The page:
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Putin warns Western Nations a risk of global nuclear conflict if troops are sent to Ukraine

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Russia’s President, Vladimir Putin told Western countries on Thursday they risked provoking a nuclear war if they sent troops to fight in Ukraine, warning that Moscow had the weapons to strike targets in the West, Reuters reports.

Speaking before an audience of lawmakers and top officials, Putin repeated his accusation that the West was bent on weakening Russia, and he suggested Western leaders did not understand how dangerous their meddling could be in what he cast as Russia’s own internal affairs.
 
He prefaced his nuclear warning with a specific reference to an idea, floated by French President Emmanuel Macron on Monday, of European NATO members sending ground troops to Ukraine – a suggestion that was quickly rejected by the United States, Germany, Britain and others.
 
“(Western nations) must realize that we also have weapons that can hit targets on their territory. All this really threatens a conflict with the use of nuclear weapons and the destruction of civilization. Don’t they get that?!” stated Putin.
 
Putin noted that while accusing Russia of plans to attack NATO allies in Europe, Western allies were “selecting targets for striking our territory and selecting the most efficient as they think striking assets and talking about the possibility of sending a NATO contingent to Ukraine, according to AP News.
 
Putin, 71, who is running as an independent candidate in the March 15-17 presidential election, relies on the tight control over Russia’s political system that he has established during 24 years in power.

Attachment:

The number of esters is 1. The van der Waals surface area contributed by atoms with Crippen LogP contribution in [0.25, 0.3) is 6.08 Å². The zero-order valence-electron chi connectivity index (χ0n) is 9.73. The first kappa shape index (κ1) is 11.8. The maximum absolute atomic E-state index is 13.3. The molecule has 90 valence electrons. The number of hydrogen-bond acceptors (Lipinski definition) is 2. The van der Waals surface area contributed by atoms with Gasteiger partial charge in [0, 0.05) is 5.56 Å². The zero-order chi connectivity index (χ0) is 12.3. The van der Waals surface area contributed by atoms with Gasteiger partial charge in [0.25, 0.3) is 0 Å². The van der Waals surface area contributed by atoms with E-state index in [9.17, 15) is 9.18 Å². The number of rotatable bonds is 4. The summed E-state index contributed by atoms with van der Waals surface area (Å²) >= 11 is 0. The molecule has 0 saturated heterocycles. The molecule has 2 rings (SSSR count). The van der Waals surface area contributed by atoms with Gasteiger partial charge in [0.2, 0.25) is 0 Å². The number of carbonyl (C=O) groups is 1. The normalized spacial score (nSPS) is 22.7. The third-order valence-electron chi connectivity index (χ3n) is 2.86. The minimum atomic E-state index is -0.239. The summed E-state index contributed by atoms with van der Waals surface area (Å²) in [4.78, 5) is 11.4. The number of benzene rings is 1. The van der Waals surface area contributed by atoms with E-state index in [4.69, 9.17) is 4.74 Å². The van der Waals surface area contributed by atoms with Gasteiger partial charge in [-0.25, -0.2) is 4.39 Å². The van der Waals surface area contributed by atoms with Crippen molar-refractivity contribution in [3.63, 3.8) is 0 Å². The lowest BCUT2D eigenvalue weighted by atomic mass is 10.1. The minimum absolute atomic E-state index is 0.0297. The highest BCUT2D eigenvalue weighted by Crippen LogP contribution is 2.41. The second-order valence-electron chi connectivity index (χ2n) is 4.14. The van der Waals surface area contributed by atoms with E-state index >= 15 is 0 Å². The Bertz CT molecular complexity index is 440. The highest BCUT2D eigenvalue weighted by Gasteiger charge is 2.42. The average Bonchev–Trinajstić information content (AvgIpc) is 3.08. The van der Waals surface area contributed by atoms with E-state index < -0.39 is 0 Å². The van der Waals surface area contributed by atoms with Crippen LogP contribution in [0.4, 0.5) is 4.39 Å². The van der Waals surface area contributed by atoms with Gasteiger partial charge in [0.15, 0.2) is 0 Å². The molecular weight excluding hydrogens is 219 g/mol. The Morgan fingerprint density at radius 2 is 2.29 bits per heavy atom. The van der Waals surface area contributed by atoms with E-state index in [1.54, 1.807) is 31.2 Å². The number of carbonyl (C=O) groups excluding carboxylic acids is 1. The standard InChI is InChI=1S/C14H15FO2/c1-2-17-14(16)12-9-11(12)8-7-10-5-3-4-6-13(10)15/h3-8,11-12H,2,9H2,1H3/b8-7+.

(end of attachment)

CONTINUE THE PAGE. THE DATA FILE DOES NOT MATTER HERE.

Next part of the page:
“Strategic nuclear forces are in a state of full readiness,” he said, noting that new-generation hypersonic nuclear weapons he first spoke about in 2018 had either been deployed or were at a stage where development and testing were being completed.
 
Putin suggested Western politicians recall the fate of those like Nazi Germany’s Adolf Hitler and France’s Napoleon Bonaparte who had unsuccessfully invaded Russia in the past.
 
“But now the consequences will be far more tragic,” said Putin. “They think it (war) is a cartoon,” he said, accusing Western politicians of forgetting what real war meant because they had not faced the same security challenges as Russians had in the last three decades.
 
Russian forces now had the initiative on the battlefield in Ukraine and were advancing in several places, said Putin.
 
“Russia must also boost the troops it has deployed along its western borders with the European Union after Finland and Sweden decided to join the NATO military alliance,” he added.
 
The Kremlin leader dismissed Western suggestions that Russian forces might go beyond Ukraine and attack European countries as “nonsense”. He also said Moscow would not repeat the mistake of the Soviet Union and allow the West to “drag” it into an arms race that would eat up too much of its budget.
 
“Therefore, our task is to develop the defence-industrial complex in such a way as to increase the scientific, technological and industrial potential of the country,” he said.
 
Putin stated that Moscow was open to discussions on nuclear strategic stability with the United States but suggested that Washington had no genuine interest in such talks and was more focused on making false claims about Moscow’s alleged aims.
 
The war in Ukraine has triggered the worst crisis in Moscow’s relations with the West since the 1962 Cuban Missile Crisis. Putin has previously spoken of the dangers of a direct confrontation between NATO and Russia, but his nuclear warning on Thursday was one of his most explicit.